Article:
To their credit, the authors do cite words written by Michael Rosen, however selectively. When it comes to criticising “the faction” they are happy to revert to speculative insinuation. The Rebuilding the Party faction is a grouping of several hundred members who have developed fierce criticisms of the leadership and forced it to concede on a number of points that mean the party is today in a position where its rehabilitation within the movement is at least a possibility. Like Michael Rosen and the students, however, they are not motivated by the dispute but by a lack of discipline or concern about wider political questions. The authors note “the increasing tendency for faction members to freelance in different areas of work, notably anti-fascism, where some members of the opposition counterpose squaddist ‘direct action’ against the Nazis by a self-appointed vanguard to the emphasis on mass mobilisation that has distinguished both the ANL and UAF.” The authors do not bother to cite any evidence for this “squaddism” but are happy instead to insult, by a process of lazy amalgamation, significant numbers of opposition comrades who have devoted a large part of their lives to developing and engaging in the party’s anti-fascist work.

The authors rely too much on logical fallacies and vague generalisations. There is only one clear reference to an actual article written by a faction member. Neil Davidson is criticised for noting that only 14 percent of private sector workers are unionised.10 They counter his figures by claiming that in 1925, 30 percent of South Wales miners were not unionised. As an argument this does not make sense. But that is not the point. In this instance, the authors are not interested in engaging in an argument to develop the party’s understanding of neoliberalism. They are simply bringing the authority of the CC to bear in an attempt to discredit a faction member.

The article is full of loose formulations about an “increasing tendency” to do this, or the way “some members” do that. It was once argued that “the history of philosophy is written in the future anterior”. For the authors of this article, the history of the SWP is written in an impersonal, passive voice: “there is a tendency to exaggerate the extent to which neoliberalism has weakened and fragmented the organised working class”; “it can seem inappropriate to sell our publications or to fight for recruitment to the party”; the remedies proposed by the democracy commission “were not sufficient to prevent the development of even more severe conflicts over the past year”; “the veneration of the movement leads to the sidelining of the revolutionary party”. Bad things tend to happen to the organisation but it’s never clear how or why or who is responsible. When it came to the disproportionate role played by the SWP in united fronts, for example, “The fault perhaps was not to recognise it… it’s a tremendous temptation simply to celebrate the movements.”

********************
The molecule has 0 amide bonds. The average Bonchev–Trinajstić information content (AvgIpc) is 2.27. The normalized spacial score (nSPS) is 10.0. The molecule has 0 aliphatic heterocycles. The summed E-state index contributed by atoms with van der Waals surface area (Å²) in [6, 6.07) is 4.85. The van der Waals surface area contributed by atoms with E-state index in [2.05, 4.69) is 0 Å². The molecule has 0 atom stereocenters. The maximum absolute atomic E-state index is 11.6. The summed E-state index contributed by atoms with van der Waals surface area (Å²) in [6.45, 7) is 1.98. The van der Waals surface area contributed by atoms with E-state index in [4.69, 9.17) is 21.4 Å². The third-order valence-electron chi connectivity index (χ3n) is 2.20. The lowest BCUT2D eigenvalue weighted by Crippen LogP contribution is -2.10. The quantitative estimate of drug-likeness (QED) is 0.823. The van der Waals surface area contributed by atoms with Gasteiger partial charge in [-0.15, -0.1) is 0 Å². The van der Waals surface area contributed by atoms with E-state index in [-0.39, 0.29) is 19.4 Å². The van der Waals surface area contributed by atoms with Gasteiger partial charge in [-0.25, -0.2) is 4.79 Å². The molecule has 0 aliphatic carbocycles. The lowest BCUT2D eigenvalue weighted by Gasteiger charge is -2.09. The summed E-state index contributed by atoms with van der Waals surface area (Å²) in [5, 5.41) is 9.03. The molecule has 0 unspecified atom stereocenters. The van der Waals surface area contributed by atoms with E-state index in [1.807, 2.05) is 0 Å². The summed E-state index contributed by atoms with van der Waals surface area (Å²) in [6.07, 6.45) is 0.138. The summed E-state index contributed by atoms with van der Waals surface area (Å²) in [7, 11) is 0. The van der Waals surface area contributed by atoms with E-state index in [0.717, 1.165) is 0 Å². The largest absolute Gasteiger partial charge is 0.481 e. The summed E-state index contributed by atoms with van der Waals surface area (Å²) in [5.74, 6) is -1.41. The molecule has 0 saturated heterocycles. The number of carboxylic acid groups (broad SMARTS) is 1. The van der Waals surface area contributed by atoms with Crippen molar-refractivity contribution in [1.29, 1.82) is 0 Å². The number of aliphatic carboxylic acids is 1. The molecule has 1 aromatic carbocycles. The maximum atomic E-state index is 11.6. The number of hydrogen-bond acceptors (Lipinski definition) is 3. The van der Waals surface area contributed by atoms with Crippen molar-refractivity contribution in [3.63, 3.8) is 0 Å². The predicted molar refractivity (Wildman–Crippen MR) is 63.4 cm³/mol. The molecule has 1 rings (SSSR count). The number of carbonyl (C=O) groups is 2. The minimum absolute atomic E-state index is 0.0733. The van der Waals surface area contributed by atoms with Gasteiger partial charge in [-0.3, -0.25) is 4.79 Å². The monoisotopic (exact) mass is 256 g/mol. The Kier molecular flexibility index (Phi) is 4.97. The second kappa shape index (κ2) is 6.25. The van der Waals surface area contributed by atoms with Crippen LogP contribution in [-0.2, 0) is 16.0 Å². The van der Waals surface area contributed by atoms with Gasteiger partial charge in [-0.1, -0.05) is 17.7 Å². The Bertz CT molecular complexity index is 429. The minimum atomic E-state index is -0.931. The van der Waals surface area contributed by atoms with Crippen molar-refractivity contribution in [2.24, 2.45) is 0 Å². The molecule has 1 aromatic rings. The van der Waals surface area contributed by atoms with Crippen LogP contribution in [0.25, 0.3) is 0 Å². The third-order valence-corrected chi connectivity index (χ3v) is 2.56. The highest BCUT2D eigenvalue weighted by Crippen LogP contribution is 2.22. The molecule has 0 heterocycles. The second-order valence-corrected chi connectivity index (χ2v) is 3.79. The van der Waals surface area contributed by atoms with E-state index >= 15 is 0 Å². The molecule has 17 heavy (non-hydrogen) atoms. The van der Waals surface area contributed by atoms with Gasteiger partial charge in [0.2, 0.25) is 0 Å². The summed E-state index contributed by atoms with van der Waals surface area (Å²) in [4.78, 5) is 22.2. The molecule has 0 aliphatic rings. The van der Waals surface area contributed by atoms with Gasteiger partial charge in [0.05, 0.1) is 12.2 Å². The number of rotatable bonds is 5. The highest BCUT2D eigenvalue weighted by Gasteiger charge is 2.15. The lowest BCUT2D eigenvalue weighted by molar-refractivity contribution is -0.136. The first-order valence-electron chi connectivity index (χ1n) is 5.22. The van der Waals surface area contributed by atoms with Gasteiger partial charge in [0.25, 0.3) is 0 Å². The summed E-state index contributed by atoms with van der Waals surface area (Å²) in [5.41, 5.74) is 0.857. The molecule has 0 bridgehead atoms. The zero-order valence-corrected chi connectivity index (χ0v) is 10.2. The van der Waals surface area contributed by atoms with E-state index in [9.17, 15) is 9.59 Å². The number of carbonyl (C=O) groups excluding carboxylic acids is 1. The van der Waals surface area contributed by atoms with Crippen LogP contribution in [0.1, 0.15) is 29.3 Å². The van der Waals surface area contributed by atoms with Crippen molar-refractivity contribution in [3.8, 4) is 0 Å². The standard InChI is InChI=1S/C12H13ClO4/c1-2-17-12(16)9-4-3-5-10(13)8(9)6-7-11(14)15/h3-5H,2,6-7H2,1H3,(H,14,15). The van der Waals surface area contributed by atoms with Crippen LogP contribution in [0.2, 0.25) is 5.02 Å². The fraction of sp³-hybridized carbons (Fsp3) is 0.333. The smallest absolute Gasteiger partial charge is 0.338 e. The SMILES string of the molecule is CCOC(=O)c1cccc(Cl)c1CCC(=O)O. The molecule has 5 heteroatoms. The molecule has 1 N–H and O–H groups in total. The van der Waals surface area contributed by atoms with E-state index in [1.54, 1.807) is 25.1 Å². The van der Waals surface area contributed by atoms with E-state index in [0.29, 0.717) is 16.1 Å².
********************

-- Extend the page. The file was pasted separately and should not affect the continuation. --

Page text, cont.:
Such formulations are not accidental. They reflect a desire on the part of those who played a leading role in the mistakes listed above to evade responsibility for any of them. This underpins the basic political weakness of the article. The authors claim that:

In reality only a serious attempt to air the political differences on every side, to thrash these out openly in the party and to fight to win members to the outcome of these debates can minimise the losses to our organisation. Papering over political differences in order to hold the faction together only heightens the likelihood of a split.11

But the entire article is so full of insinuation and evasion that it does precisely the opposite of this. None of the direct political challenges to the leadership posed by the Rebuilding the Party faction are addressed. Since February opposition comrades have been arguing that the party must undertake a proper political accounting of the crisis we have faced; they have done this not to discredit or attack the party, but to ensure that it emerges from this crisis as a credible political force.12 This means acknowledging and accounting for mistakes and coming to terms with how they occurred. It means offering full support to the women who brought the complaints. It means openly and directly confronting those who have attempted to distort the issues at stake and obstruct the party’s disputes procedures by delaying the hearing into the second complaint.